Aroha is the Key

My heart goes out to these families who have had the rug ‘doubly’ pulled from under their feet with the sudden U-turn of another ‘lock down’ in our community. These families are being called to pause and wait until such time as they can gather with those who want to stand with them and mourn. An uncertain and unknown future. However grief can’t be put on hold and so I hope and pray for breath, rest, healing and a time to soak in memories. This is a time for us as a community to tenderly encircle them.

Last week as my thoughts turned to a family who had been paused ‘mid-flight’ in their funeral preparations with a sudden Level 3 lock down for Covid-19 – these words come to mind:

Take a moment now
Take a breath
We think of your dear mother
at rest.
We’ve gathered her memories
Prepared the prayers
Soaked each page
With heart felt tears.

And now we’re called
To wait and rest
Puts us all to the test
Take time to heal
Take to pray
My thoughts are with you
On this day

In our desire to reach out and support AROHA IS THE KEY.

In Maori, this beautiful word aroha, so simply described as love, is rather like a beautiful weaving. It has threads of the breath of life and the creative force of the spirit,  it weaves in abundance and opportunity, rejects the dark threads of greed and aggression and entwines threads that draws out the best in people and encourage generosity.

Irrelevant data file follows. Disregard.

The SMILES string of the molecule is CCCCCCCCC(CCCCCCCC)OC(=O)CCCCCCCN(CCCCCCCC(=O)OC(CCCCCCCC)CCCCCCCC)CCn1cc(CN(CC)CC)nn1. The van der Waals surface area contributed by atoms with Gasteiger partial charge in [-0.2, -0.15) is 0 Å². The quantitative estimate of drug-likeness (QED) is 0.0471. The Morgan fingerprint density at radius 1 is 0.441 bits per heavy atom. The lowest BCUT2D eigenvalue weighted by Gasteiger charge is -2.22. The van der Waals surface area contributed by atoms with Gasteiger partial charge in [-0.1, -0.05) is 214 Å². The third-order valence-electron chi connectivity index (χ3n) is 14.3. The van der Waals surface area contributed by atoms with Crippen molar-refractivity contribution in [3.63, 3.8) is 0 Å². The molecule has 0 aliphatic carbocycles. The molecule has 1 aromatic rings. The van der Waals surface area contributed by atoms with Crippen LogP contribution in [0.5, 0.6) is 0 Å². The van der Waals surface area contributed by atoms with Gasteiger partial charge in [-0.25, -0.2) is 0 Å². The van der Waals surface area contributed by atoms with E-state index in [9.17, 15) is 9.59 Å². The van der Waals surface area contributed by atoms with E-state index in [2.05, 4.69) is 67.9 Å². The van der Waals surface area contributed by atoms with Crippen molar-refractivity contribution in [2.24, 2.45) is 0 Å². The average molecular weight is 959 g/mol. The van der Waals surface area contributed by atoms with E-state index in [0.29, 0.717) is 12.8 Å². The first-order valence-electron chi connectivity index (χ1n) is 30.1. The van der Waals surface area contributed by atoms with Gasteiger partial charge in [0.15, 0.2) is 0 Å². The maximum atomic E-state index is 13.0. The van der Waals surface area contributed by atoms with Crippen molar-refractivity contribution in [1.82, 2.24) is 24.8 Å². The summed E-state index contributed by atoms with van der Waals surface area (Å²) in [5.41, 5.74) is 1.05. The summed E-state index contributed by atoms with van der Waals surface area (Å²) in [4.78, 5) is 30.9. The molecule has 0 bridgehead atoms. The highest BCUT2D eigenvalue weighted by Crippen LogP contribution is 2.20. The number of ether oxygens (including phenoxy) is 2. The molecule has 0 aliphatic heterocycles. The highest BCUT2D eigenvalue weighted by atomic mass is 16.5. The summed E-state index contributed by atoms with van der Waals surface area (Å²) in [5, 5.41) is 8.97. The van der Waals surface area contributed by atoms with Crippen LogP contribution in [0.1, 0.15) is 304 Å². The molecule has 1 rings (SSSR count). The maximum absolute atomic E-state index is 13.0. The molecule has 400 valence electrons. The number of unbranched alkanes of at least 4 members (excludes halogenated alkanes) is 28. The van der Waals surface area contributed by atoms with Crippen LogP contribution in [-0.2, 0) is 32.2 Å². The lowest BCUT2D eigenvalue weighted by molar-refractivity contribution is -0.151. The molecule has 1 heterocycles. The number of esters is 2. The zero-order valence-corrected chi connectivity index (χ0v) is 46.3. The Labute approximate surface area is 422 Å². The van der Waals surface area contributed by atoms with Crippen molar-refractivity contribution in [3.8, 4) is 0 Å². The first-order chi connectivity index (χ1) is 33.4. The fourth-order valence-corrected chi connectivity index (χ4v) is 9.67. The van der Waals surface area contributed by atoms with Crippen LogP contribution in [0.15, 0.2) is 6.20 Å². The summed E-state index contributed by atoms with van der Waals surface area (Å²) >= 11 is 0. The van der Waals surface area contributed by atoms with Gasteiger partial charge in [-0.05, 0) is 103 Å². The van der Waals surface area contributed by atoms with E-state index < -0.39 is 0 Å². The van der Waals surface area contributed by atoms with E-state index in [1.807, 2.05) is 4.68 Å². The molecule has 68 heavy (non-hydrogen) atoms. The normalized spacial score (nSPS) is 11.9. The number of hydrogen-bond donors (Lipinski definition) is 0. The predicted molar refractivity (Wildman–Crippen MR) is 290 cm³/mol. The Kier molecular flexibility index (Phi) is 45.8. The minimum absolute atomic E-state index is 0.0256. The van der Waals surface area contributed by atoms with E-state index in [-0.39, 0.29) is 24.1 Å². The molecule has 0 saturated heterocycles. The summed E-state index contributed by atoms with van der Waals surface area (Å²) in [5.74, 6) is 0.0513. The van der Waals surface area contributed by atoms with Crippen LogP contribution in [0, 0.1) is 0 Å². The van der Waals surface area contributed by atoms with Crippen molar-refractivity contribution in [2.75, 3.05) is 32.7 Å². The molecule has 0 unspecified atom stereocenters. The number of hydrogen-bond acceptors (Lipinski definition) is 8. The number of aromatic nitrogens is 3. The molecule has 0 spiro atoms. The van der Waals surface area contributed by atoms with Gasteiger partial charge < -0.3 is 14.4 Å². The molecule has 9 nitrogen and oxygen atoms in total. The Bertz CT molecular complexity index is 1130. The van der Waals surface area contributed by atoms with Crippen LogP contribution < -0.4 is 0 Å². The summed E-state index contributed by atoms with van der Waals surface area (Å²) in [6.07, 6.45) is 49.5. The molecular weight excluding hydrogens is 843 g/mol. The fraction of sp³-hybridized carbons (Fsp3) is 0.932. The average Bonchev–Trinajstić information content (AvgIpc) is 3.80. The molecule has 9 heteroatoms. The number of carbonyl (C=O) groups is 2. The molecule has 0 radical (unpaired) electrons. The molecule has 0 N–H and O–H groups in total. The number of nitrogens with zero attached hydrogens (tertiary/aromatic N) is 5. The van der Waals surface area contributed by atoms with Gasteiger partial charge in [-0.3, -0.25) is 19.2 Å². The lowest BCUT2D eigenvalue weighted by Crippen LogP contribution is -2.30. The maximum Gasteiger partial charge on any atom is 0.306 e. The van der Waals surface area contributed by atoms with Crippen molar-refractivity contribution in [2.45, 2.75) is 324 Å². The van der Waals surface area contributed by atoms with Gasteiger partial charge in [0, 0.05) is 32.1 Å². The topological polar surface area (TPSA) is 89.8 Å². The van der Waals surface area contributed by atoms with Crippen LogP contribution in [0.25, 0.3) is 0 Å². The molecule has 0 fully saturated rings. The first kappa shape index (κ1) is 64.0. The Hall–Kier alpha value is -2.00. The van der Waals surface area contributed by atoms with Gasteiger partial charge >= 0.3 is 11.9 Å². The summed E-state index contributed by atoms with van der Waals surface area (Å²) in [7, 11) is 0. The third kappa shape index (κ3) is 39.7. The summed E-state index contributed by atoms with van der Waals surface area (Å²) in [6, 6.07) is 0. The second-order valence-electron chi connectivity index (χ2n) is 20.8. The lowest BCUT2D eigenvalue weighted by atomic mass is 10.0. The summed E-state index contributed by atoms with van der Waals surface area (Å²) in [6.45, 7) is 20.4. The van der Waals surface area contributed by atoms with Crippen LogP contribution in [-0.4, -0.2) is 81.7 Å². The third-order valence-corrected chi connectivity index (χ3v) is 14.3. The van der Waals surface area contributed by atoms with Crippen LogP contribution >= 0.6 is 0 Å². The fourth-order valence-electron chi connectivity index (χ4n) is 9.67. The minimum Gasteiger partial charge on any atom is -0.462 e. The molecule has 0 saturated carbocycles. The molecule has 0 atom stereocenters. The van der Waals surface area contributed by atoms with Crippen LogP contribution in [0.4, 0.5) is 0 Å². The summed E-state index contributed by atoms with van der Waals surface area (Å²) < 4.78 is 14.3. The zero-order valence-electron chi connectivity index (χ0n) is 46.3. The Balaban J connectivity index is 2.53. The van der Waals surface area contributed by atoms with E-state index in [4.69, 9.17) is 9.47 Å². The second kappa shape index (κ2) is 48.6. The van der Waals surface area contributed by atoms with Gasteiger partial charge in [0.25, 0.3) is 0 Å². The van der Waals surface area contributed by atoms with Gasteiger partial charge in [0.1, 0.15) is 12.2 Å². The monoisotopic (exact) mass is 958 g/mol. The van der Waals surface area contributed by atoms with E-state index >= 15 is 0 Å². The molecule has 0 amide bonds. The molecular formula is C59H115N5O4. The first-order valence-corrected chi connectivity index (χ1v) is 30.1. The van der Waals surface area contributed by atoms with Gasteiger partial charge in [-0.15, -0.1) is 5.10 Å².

W S Merwin writes: “Your absence has gone through me like thread through a needle. Everything I do is stitched with its colour.”
So how can we enfold those who grieve with a blanket of aroha?
“Mā te ngākau aroha koe e ārahi.”
“Let a loving heart guide your decisions.”
Are the wise words in this Maori proverb.

We can tenderly encompass those who are struggling in this season by reaching into our hearts and wells of creativity and generosity. It is the simple things that make a difference – a phone call, a text, a meal, a note, a card, maybe a banner – let your imagination run wild – these things are virtual hugs in a season where a hug and a handshake ‘outside your bubble’ are discouraged.

Often just the tiniest thing can make a difference.

Albert Camus writes: “In the midst of winter I find within me an invincible summer”.
As you reach out and in to another’s life you are saying “I care for you”, “you matter”, “have courage”. You are breathing life into the hearts and lives of those who are perhaps feeling assailed from all sides, helping them light their own candle of hope within.

“Mā te ngākau aroha koe e ārahi.”
“Let a loving heart guide your decisions.”